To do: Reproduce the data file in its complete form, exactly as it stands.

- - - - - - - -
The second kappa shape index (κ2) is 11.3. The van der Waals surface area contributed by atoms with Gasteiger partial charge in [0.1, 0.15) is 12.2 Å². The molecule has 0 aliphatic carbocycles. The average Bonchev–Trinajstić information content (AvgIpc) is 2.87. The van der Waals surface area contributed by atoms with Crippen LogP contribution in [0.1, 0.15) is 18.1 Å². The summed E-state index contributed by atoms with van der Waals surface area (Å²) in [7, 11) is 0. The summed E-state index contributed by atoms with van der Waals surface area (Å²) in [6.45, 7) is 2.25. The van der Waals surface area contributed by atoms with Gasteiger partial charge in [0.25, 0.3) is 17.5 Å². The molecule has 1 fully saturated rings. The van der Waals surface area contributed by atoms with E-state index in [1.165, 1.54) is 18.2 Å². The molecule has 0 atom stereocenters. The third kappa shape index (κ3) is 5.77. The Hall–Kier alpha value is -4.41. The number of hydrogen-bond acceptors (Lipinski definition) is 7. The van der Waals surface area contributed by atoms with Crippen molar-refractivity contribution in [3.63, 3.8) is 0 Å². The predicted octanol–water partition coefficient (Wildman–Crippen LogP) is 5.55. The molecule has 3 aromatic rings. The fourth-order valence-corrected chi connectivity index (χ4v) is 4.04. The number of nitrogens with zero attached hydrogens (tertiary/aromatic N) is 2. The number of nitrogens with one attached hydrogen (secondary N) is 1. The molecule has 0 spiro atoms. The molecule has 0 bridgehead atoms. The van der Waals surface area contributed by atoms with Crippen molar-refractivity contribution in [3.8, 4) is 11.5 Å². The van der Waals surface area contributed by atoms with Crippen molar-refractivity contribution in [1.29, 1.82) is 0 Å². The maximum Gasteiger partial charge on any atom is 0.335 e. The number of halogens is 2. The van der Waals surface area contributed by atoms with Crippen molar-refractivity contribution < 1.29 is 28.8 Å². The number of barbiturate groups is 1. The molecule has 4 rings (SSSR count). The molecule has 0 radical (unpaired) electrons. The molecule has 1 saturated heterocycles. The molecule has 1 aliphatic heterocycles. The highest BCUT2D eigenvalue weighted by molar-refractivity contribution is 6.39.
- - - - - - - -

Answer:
The second kappa shape index (κ2) is 11.3. The van der Waals surface area contributed by atoms with Gasteiger partial charge in [0.1, 0.15) is 12.2 Å². The molecule has 0 aliphatic carbocycles. The average Bonchev–Trinajstić information content (AvgIpc) is 2.87. The van der Waals surface area contributed by atoms with Crippen LogP contribution in [0.1, 0.15) is 18.1 Å². The summed E-state index contributed by atoms with van der Waals surface area (Å²) in [7, 11) is 0. The summed E-state index contributed by atoms with van der Waals surface area (Å²) in [6.45, 7) is 2.25. The van der Waals surface area contributed by atoms with Gasteiger partial charge in [0.25, 0.3) is 17.5 Å². The molecule has 1 fully saturated rings. The van der Waals surface area contributed by atoms with E-state index in [1.165, 1.54) is 18.2 Å². The molecule has 0 atom stereocenters. The third kappa shape index (κ3) is 5.77. The Hall–Kier alpha value is -4.41. The number of hydrogen-bond acceptors (Lipinski definition) is 7. The van der Waals surface area contributed by atoms with Crippen molar-refractivity contribution in [3.63, 3.8) is 0 Å². The predicted octanol–water partition coefficient (Wildman–Crippen LogP) is 5.55. The molecule has 3 aromatic rings. The fourth-order valence-corrected chi connectivity index (χ4v) is 4.04. The number of nitrogens with zero attached hydrogens (tertiary/aromatic N) is 2. The number of nitrogens with one attached hydrogen (secondary N) is 1. The molecule has 0 spiro atoms. The molecule has 0 bridgehead atoms. The van der Waals surface area contributed by atoms with Crippen molar-refractivity contribution in [3.8, 4) is 11.5 Å². The van der Waals surface area contributed by atoms with Crippen molar-refractivity contribution in [1.29, 1.82) is 0 Å². The maximum Gasteiger partial charge on any atom is 0.335 e. The number of halogens is 2. The van der Waals surface area contributed by atoms with Crippen molar-refractivity contribution < 1.29 is 28.8 Å². The number of barbiturate groups is 1. The molecule has 4 rings (SSSR count). The molecule has 0 radical (unpaired) electrons. The molecule has 1 saturated heterocycles. The molecule has 1 aliphatic heterocycles. The highest BCUT2D eigenvalue weighted by molar-refractivity contribution is 6.39.